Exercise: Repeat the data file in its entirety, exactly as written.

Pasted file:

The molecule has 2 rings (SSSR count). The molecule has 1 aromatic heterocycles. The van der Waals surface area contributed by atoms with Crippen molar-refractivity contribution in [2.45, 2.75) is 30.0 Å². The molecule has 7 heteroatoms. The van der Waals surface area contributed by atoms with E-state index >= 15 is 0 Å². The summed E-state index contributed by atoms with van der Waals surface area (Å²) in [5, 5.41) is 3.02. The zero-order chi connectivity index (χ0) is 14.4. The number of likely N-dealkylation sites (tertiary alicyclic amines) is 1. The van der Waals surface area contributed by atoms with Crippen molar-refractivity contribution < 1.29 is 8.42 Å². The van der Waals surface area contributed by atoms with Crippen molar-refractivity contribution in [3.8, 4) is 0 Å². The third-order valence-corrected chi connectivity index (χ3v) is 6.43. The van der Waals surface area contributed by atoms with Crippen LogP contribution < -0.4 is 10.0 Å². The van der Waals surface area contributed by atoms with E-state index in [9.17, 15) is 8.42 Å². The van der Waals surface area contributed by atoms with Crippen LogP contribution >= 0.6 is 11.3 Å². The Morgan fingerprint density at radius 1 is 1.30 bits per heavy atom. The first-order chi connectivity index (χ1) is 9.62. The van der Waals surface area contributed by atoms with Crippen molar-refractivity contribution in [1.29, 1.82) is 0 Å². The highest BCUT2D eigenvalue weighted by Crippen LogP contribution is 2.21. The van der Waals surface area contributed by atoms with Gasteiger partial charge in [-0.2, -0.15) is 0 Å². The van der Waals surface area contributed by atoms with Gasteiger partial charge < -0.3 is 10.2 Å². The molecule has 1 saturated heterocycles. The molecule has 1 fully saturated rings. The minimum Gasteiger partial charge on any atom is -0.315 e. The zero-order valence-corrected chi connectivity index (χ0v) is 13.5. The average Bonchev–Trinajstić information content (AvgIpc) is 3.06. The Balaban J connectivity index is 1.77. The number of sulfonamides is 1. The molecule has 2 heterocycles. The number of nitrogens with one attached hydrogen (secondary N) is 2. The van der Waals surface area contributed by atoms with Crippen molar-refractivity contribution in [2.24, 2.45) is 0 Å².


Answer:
The molecule has 2 rings (SSSR count). The molecule has 1 aromatic heterocycles. The van der Waals surface area contributed by atoms with Crippen molar-refractivity contribution in [2.45, 2.75) is 30.0 Å². The molecule has 7 heteroatoms. The van der Waals surface area contributed by atoms with E-state index >= 15 is 0 Å². The summed E-state index contributed by atoms with van der Waals surface area (Å²) in [5, 5.41) is 3.02. The zero-order chi connectivity index (χ0) is 14.4. The number of likely N-dealkylation sites (tertiary alicyclic amines) is 1. The van der Waals surface area contributed by atoms with Crippen molar-refractivity contribution < 1.29 is 8.42 Å². The van der Waals surface area contributed by atoms with Crippen molar-refractivity contribution in [3.8, 4) is 0 Å². The third-order valence-corrected chi connectivity index (χ3v) is 6.43. The van der Waals surface area contributed by atoms with Crippen LogP contribution < -0.4 is 10.0 Å². The van der Waals surface area contributed by atoms with E-state index in [9.17, 15) is 8.42 Å². The van der Waals surface area contributed by atoms with Crippen LogP contribution >= 0.6 is 11.3 Å². The Morgan fingerprint density at radius 1 is 1.30 bits per heavy atom. The first-order chi connectivity index (χ1) is 9.62. The van der Waals surface area contributed by atoms with Crippen molar-refractivity contribution in [1.29, 1.82) is 0 Å². The highest BCUT2D eigenvalue weighted by Crippen LogP contribution is 2.21. The van der Waals surface area contributed by atoms with Gasteiger partial charge in [-0.2, -0.15) is 0 Å². The van der Waals surface area contributed by atoms with Gasteiger partial charge < -0.3 is 10.2 Å². The molecule has 1 saturated heterocycles. The molecule has 1 fully saturated rings. The minimum Gasteiger partial charge on any atom is -0.315 e. The zero-order valence-corrected chi connectivity index (χ0v) is 13.5. The average Bonchev–Trinajstić information content (AvgIpc) is 3.06. The Balaban J connectivity index is 1.77. The number of sulfonamides is 1. The molecule has 2 heterocycles. The number of nitrogens with one attached hydrogen (secondary N) is 2. The van der Waals surface area contributed by atoms with Crippen molar-refractivity contribution in [2.24, 2.45) is 0 Å².